Many of the strategies governments and businesses can undertake, from incentives to investments in decarbonisation already underway, will put them in a position to deliver on both short-term resilience and the longer-term sustainability goals of the Paris Agreement. Trailblazers, like the European Union, with its Green Deal and the recently announced REPowerEU US$300 billion investment in renewable energy, for example, are leading the way. To those just starting to review sustainability strategies, this is good news. Newcomers face less uncertainty and fewer obstacles to each of these, thanks to what are now the time-tested practices and policies of early climate innovators—who themselves must continue to be at the forefront.
If we remain focused, three elements at the core of climate action are poised to accelerate a global effort and lay the groundwork for an inclusive energy transition: faster adoption of existing technology, the deployment of data and the convergence on global reporting standards to improve performance on both financial and nonfinancial criteria, and increased funding.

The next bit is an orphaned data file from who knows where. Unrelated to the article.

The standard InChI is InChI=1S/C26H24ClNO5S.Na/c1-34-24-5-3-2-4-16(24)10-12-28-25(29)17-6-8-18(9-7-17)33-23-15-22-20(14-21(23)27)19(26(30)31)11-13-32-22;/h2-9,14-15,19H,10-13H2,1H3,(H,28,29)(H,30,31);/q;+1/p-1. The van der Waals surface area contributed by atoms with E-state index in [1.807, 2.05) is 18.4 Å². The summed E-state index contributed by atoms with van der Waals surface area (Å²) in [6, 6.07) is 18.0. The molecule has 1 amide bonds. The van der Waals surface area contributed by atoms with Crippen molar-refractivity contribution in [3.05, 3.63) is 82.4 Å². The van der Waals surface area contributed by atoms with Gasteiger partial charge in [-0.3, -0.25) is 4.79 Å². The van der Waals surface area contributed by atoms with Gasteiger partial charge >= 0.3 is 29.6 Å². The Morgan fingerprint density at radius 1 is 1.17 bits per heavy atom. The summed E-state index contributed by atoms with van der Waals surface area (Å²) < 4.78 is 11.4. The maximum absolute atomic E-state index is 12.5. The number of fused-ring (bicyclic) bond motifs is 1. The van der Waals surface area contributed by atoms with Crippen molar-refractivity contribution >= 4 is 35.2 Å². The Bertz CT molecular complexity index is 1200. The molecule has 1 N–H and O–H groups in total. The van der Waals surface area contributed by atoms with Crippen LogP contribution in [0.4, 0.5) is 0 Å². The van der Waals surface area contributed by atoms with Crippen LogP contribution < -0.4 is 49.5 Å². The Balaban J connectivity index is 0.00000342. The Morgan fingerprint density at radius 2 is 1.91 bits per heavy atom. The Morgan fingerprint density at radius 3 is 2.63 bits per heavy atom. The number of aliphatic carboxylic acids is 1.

Whether a company is at the vanguard of scientific breakthroughs, is among the first adopters whose commitments make breakthroughs commercially viable or is only now getting started on using technology to enhance sustainability goals, much of the progress needed at every company depends on more mundane aspects of day-to-day operations. And although any technology on its own can enable sustainability, it is the convergence of technologies that yields the most powerful decarbonisation results and facilitates the measurement of sustainability at the same time. As Leo Johnson, a futurist at PwC UK and co-author of PwC’s latest climate-tech report, says: ‘Technology is not the answer. It’s the amplifier of intent, and climate tech alone is not the panacea, but it’s a…critical mechanism to bend the emissions curve down and get us back on track towards 1.5 degrees.’